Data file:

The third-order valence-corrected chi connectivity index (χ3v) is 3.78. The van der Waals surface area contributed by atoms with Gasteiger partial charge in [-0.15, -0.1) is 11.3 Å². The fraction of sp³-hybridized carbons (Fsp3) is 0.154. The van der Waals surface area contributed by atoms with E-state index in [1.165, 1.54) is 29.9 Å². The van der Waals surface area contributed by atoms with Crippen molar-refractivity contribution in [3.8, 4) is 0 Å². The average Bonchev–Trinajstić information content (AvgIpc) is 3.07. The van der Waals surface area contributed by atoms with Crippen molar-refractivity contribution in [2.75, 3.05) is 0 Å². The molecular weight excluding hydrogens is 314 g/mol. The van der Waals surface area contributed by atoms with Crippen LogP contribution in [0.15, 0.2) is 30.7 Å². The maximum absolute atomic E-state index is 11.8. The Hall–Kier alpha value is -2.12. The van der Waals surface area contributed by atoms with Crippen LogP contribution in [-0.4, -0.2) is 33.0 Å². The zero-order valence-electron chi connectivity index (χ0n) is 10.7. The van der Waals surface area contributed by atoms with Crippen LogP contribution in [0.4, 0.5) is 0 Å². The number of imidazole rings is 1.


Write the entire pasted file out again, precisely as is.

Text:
The third-order valence-corrected chi connectivity index (χ3v) is 3.78. The van der Waals surface area contributed by atoms with Gasteiger partial charge in [-0.15, -0.1) is 11.3 Å². The fraction of sp³-hybridized carbons (Fsp3) is 0.154. The van der Waals surface area contributed by atoms with E-state index in [1.165, 1.54) is 29.9 Å². The van der Waals surface area contributed by atoms with Crippen molar-refractivity contribution in [3.8, 4) is 0 Å². The average Bonchev–Trinajstić information content (AvgIpc) is 3.07. The van der Waals surface area contributed by atoms with Crippen molar-refractivity contribution in [2.75, 3.05) is 0 Å². The molecular weight excluding hydrogens is 314 g/mol. The van der Waals surface area contributed by atoms with Crippen LogP contribution in [0.15, 0.2) is 30.7 Å². The maximum absolute atomic E-state index is 11.8. The Hall–Kier alpha value is -2.12. The van der Waals surface area contributed by atoms with Crippen LogP contribution in [-0.4, -0.2) is 33.0 Å². The zero-order valence-electron chi connectivity index (χ0n) is 10.7. The van der Waals surface area contributed by atoms with Crippen LogP contribution in [0.4, 0.5) is 0 Å². The number of imidazole rings is 1.